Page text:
COVID-19/complications , Eye Infections, Viral/etiology , Retinal Necrosis Syndrome, Acute/etiology , SARS-CoV-2/genetics , Visual Acuity , COVID-19/virology , Child, Preschool , Eye Infections, Viral/diagnosis , Humans , Male , Middle Aged , RNA, Viral/analysis , Retinal Necrosis Syndrome, Acute/diagnosis
10.
Ocul Immunol Inflamm ; 29(4): 652-655, 2021 May 19.
Article in English | MEDLINE | ID: covidwho-1216508

ABSTRACT

Purpose: To evaluate the presence of SARS-CoV-2 in conjunctival secretions of COVID-19 patients.Material and Methods: In this retrospective study, the records were examined of patients who were treated in the hospital with the diagnosis of COVID-19 between March-May 2020 and were referred to the eye clinic due to ocular symptoms. Conjunctival swabs from both confirmed and suspected COVID-19 cases during hospitalization were analyzed.Results: A total of 35 patients (22 suspected, 13 laboratory-confirmed COVID-19) were referred to the eye clinic. Conjunctival swab samples from 3 patients yielded positive PCR results. These three patients were being treated in the intensive care unit, and all were suspected COVID-19 patients.Conclusion: SARS-CoV-2 may be detected in patients with suspected COVID-19. Even with conjunctivitis findings, SARS-CoV-2 may not be detected in most conjunctiva swab samples of COVID-19 patients.


Subject(s)
COVID-19/virology , Conjunctiva/metabolism , Conjunctivitis, Viral/diagnosis , Eye Infections, Viral/diagnosis , Adult , Aged , COVID-19/metabolism , Conjunctiva/pathology , Conjunctiva/virology , Conjunctivitis, Viral/metabolism , Conjunctivitis, Viral/virology , Eye Infections, Viral/metabolism , Eye Infections, Viral/virology , Female , Humans , Male , Middle Aged , RNA, Viral/analysis , Retrospective Studies , SARS-CoV-2/genetics , Specimen Handling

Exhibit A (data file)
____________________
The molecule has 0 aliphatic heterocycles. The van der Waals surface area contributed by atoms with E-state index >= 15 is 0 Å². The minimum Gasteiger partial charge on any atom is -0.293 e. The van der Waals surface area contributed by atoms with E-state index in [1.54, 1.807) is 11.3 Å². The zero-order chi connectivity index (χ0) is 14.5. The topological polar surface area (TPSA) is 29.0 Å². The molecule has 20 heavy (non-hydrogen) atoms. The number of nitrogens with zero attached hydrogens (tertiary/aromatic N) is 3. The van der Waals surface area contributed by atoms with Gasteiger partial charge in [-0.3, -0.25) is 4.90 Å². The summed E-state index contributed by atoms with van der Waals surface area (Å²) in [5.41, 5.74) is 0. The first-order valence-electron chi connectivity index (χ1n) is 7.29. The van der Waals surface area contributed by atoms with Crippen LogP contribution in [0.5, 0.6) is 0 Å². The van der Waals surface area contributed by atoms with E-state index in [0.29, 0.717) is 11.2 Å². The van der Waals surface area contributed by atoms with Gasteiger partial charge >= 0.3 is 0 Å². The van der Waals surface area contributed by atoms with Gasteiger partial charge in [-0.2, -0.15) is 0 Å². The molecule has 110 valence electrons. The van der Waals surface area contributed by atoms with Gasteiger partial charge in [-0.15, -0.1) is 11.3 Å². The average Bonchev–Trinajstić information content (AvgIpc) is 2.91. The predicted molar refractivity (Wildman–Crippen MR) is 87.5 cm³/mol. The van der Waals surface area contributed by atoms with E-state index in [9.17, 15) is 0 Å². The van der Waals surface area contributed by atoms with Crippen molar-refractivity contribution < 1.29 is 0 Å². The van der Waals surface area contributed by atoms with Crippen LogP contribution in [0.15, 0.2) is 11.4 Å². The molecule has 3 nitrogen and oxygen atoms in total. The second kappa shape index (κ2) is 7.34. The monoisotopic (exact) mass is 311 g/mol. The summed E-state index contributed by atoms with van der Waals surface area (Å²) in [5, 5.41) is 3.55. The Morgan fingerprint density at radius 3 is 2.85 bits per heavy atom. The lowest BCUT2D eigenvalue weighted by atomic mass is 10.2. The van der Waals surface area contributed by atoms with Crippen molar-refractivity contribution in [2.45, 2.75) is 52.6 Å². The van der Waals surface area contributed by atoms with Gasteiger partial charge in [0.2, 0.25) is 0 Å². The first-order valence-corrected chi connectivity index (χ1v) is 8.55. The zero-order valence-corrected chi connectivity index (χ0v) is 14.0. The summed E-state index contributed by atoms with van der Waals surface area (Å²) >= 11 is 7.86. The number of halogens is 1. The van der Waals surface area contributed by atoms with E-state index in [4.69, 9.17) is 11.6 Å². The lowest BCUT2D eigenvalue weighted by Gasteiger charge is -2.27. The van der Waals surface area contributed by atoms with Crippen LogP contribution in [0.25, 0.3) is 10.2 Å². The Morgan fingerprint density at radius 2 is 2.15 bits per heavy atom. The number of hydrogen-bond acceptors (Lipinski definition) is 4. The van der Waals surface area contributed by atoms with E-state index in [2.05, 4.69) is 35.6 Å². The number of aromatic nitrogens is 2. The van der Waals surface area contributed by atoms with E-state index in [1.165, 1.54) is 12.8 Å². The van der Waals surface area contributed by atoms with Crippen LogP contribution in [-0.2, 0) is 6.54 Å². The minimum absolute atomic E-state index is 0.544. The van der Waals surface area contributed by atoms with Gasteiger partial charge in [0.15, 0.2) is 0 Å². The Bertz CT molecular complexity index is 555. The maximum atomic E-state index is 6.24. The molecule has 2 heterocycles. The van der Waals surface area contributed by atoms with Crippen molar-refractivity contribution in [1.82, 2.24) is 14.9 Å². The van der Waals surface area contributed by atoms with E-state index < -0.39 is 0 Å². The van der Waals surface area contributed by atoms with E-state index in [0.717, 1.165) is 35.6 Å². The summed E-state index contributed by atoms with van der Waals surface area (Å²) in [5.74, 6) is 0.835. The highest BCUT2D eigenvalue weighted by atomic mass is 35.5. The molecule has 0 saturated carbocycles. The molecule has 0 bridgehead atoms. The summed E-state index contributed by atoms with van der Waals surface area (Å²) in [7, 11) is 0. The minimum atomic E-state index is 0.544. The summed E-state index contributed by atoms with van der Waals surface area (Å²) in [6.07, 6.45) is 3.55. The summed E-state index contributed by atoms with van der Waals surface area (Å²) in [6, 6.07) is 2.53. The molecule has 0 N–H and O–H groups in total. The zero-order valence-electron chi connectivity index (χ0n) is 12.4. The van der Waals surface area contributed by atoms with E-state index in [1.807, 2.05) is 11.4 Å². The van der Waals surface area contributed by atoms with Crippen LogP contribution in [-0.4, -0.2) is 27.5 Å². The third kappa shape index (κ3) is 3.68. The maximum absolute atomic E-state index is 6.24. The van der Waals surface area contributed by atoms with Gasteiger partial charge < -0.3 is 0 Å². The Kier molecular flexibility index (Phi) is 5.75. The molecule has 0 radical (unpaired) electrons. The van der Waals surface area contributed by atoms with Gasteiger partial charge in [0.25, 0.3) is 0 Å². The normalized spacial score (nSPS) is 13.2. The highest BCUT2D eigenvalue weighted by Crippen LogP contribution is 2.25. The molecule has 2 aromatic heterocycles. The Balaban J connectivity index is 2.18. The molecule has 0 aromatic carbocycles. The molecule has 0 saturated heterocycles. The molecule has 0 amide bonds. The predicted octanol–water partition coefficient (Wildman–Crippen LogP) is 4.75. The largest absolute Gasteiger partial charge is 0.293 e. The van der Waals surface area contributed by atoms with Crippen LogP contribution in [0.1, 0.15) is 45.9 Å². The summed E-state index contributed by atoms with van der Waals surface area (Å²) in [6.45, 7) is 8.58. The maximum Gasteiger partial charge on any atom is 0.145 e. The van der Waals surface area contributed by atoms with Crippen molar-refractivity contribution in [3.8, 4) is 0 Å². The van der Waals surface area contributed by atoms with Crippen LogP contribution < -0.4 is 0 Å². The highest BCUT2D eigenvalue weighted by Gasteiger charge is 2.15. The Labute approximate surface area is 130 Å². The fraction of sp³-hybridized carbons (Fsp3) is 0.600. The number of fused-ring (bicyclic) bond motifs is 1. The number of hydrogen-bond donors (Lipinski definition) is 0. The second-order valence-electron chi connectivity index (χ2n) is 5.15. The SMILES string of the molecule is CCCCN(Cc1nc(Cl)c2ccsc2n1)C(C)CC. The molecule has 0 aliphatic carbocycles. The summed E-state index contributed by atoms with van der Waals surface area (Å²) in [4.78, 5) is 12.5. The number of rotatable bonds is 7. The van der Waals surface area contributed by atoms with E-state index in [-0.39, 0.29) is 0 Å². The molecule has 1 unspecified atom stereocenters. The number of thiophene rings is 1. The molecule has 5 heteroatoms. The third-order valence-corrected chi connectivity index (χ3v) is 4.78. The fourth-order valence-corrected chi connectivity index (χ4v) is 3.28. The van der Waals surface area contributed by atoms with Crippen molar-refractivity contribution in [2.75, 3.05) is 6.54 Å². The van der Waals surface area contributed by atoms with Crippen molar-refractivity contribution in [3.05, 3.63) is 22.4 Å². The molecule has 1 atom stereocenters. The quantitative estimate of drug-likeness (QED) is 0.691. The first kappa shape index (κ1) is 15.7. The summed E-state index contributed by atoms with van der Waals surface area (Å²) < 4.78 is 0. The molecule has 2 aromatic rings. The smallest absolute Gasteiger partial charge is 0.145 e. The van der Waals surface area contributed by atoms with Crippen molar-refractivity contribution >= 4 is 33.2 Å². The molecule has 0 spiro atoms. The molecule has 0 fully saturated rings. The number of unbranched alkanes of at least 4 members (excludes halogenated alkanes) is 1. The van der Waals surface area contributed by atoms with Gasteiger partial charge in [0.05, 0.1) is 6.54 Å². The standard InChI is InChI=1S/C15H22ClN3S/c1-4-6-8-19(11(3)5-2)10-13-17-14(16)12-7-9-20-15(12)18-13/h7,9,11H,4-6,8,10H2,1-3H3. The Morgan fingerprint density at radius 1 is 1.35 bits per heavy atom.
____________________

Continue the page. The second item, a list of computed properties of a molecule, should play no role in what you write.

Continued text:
11.
Ocul Immunol Inflamm ; 29(4): 700-704, 2021 May 19.
Article in English | MEDLINE | ID: covidwho-1185531

ABSTRACT

Purpose: To report bilateral anterior uveitis and corneal punctate epitheliopathy in children with multisystem inflammatory syndrome (MIS-C) secondary to coronavirus disease (COVID-19).Participants and methods: Five patients who were positive for severe acute respiratory syndrome coronavirus 2 (SARS-CoV-2) antibodies and diagnosed with MIS-C were evaluated. Ophthalmologic examinations were performed in order to reveal ocular findings in MIS-C disease.Results: Slit lamp examinations showed bilateral non-granulomatous acute anterior uveitis in all patients and severe corneal punctuate epitheliopathy in three of the patients. These ocular findings mostly disappeared with treatment in about one week.Conclusion: Bilateral non-granulomatous acute anterior uveitis and dry eye can be detected in patients diagnosed with MIS-C secondary to COVID-19. Even if generally, COVID-19 is not a life threatening disease in children by itself, inflammatory ocular manifestations can be detected in MIS-C secondary to COVID-19.


Subject(s)
Antibodies, Viral/analysis , COVID-19/complications , Cornea/pathology , Corneal Diseases/etiology , Eye Infections, Viral/etiology , SARS-CoV-2/immunology , Systemic Inflammatory Response Syndrome/complications , Uveitis, Anterior/etiology , Adolescent , COVID-19/diagnosis , COVID-19/virology , Child , Cornea/virology , Corneal Diseases/diagnosis , Corneal Diseases/virology , Eye Infections, Viral/diagnosis , Eye Infections, Viral/virology , Female , Humans , Male , Severity of Illness Index , Slit Lamp Microscopy , Systemic Inflammatory Response Syndrome/diagnosis , Systemic Inflammatory Response Syndrome/virology , Uvea/pathology , Uvea/virology , Uveitis, Anterior/diagnosis , Uveitis, Anterior/virology
12.
Ocul Immunol Inflamm ; 29(4): 677-680, 2021 May 19.
Article in English | MEDLINE | ID: covidwho-1172599

ABSTRACT